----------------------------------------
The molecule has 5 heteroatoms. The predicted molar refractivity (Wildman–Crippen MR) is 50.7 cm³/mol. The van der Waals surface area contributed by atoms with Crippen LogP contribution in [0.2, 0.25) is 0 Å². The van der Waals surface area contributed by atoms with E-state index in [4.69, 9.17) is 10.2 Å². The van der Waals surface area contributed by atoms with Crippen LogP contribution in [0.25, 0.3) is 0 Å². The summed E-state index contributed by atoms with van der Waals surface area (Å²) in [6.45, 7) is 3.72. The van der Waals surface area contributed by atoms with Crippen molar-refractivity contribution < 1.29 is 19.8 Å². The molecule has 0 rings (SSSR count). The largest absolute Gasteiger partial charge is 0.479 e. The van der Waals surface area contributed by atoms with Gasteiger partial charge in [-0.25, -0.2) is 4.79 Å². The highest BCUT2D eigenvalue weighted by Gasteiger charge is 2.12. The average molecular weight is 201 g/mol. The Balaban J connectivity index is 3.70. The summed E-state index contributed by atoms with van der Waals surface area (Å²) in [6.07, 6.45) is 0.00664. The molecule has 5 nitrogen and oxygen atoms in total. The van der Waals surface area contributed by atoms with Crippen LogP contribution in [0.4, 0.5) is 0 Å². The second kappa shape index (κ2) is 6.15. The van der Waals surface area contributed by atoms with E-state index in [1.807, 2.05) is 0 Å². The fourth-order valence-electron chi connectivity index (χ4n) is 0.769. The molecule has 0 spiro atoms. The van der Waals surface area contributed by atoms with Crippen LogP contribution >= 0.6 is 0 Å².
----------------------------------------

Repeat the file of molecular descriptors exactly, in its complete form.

The molecule has 5 heteroatoms. The predicted molar refractivity (Wildman–Crippen MR) is 50.7 cm³/mol. The van der Waals surface area contributed by atoms with Crippen LogP contribution in [0.2, 0.25) is 0 Å². The van der Waals surface area contributed by atoms with E-state index in [4.69, 9.17) is 10.2 Å². The van der Waals surface area contributed by atoms with Crippen LogP contribution in [0.25, 0.3) is 0 Å². The summed E-state index contributed by atoms with van der Waals surface area (Å²) in [6.45, 7) is 3.72. The van der Waals surface area contributed by atoms with Crippen molar-refractivity contribution < 1.29 is 19.8 Å². The molecule has 0 rings (SSSR count). The largest absolute Gasteiger partial charge is 0.479 e. The van der Waals surface area contributed by atoms with Gasteiger partial charge in [-0.25, -0.2) is 4.79 Å². The highest BCUT2D eigenvalue weighted by Gasteiger charge is 2.12. The average molecular weight is 201 g/mol. The Balaban J connectivity index is 3.70. The summed E-state index contributed by atoms with van der Waals surface area (Å²) in [6.07, 6.45) is 0.00664. The molecule has 5 nitrogen and oxygen atoms in total. The van der Waals surface area contributed by atoms with Crippen LogP contribution in [0.4, 0.5) is 0 Å². The second kappa shape index (κ2) is 6.15. The van der Waals surface area contributed by atoms with E-state index in [1.807, 2.05) is 0 Å². The fourth-order valence-electron chi connectivity index (χ4n) is 0.769. The molecule has 0 spiro atoms. The van der Waals surface area contributed by atoms with Crippen LogP contribution >= 0.6 is 0 Å².